SHERIDAN—The Sheridan College Faculty Lecture Series Presents: “Vampires, Warriors, and Slave-makers: The Spectacular diversity, and Ecological Roles, of Ants,” by Dr. Scott Newbold on Thursday, Oct. 2. This lecture will provide a broad review of some of the most spectacular examples, from ants that glide through the rainforest canopy, to the intricate social behaviors that underlie the well-studied slave-making, gardening, and warring species. Lecture begins at 7 p.m. in the Whitney Presentation Hall at the Sheridan College, 3059 Coffeen Ave. It is free for the public to attend, and refreshments will be served following the discussion. For more information, email Misty Bateman at firstname.lastname@example.org
SHERIDAN—There will be a free Caregiver Conference at the Holiday Inn Oct. 3 and 4. All caregivers all welcome and the conference will feature general information and focused sessions on Alzheimer’s Disease. Register by Sept. 30 by calling 1-877-926-8300 and ask for the Sheridan Caregiver Conference. Or go online at www.uwyo.edu/wycoa. Events will kick off Friday with an appreciation dinner and will wrap-up Saturday around 5 p.m. The Holiday Inn is located at 1809 Sugarland Dr.
SHERIDAN—KLIFE is holding a youth rally on Monday from 4:30-5:30 p.m. at the Sheridan Junior High featuring Bethany Hamilton. Bethany Hamilton is a pro-surfer who’s life story was featured in the movie ‘Soul Surfer’ and she is currently appearing on ‘The Amazing Race’ and ‘Dolphin Tale 2’. This event is open to the public and tickets are $5 per person and are for sale at Roosters. For more information please call Amy Rabon at 461-0874.
SHERIDAN— Throughout the months of October, November and December, Lynn Gordon will be holding free seminars at the Downtown Sheridan Association on Coffeen Avenue and Main Street. The first one will be about anxiety and is on Tuesday, Oct. 7 at 5:30 p.m. There will be a repeat of the seminar on Wednesday at 12:10 p.m. For more information call 307-674-6446 ext. 2200.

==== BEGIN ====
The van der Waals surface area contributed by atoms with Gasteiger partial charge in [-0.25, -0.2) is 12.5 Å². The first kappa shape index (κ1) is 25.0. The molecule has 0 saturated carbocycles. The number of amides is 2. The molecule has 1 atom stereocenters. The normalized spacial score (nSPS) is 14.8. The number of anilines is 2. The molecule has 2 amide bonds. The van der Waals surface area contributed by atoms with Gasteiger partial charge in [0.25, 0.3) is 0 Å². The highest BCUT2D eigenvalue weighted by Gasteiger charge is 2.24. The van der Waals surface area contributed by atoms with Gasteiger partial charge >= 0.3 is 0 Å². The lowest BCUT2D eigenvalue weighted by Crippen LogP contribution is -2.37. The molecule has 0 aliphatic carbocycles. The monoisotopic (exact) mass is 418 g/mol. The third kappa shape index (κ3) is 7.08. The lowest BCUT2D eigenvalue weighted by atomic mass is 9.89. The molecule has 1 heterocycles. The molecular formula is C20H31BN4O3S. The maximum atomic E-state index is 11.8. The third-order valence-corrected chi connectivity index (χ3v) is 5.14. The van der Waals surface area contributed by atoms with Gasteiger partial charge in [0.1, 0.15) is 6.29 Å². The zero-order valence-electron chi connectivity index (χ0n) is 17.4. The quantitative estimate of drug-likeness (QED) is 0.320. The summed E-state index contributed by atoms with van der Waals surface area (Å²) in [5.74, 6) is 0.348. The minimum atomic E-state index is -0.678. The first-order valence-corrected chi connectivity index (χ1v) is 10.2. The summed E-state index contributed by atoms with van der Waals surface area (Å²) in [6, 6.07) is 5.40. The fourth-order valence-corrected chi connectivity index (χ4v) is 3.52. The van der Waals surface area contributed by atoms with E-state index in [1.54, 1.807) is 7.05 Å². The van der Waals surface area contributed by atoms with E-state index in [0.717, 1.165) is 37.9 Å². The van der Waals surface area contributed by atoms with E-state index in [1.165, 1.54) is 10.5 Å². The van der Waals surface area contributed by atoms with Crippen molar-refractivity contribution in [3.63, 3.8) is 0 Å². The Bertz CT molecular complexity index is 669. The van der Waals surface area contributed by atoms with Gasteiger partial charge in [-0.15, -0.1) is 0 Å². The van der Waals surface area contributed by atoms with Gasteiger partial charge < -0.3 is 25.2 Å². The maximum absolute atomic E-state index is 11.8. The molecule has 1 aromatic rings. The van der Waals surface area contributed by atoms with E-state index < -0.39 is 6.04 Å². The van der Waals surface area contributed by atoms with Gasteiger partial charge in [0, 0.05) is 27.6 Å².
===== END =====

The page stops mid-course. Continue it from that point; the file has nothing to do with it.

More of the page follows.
SHERIDAN— Ackita Win will be holding their next fall meeting Tuesday, October 7 at 6 p.m. They will be meeting at Designing Dinners and will order from the menu. The program will feature Cadet Girl Scout Troop #1333. Designing Dinners is located at 615 Broadway St.
SHERIDAN— The Sheridan County Museum is hosting tours of the Sheridan Municipal Cemetery. These tours will explore the community’s past by venturing to the final resting places of some of its most famous or infamous citizens. The Cemetery Tours will be held on Sunday, at 4 p.m. and then again on Wednesday, Oct. 15 at 4:30 p.m. and Saturday, Oct. 18 at 2 p.m. Tour admission is $5 per person and due to content, and the tours are limited to ages 13 and above. Guests under 18 must be accompanied by an adult. Purchase tickers at the Sheridan County Museum. For more information call John Woodward at 307-675-1150.
SHERIDAN — Sheridan College will hold three community music courses this fall taught by local musician Lynn Young. Young will offer “Let’s pick – playing handmade music with friends,” on Wednesday from 6:30-9 p.m. The cost is $35. Participants are encouraged to bring a fiddle, guitar, banjo, bass or mandolin, or just come sing and have fun.
“Roots of country music – A listening history” is a two-evening course, on Oct. 27 and Oct. 29, from 6:30-9 p.m. both nights. The cost is $35. Participants will learn about the origins of country music and listen to vintage recordings and live performances of local musicians.
Young’s final course, “All about stringed instruments,” will be held Nov. 12, from 6:30-9 p.m. The cost is $20. Participants are encouraged to bring their instruments to learn about maintenance and value, as well as how to change strings and tune instruments.
Participants who register for all three will receive a $10 discount. The courses will be offered at the Sheridan College in Johnson County campus in Buffalo.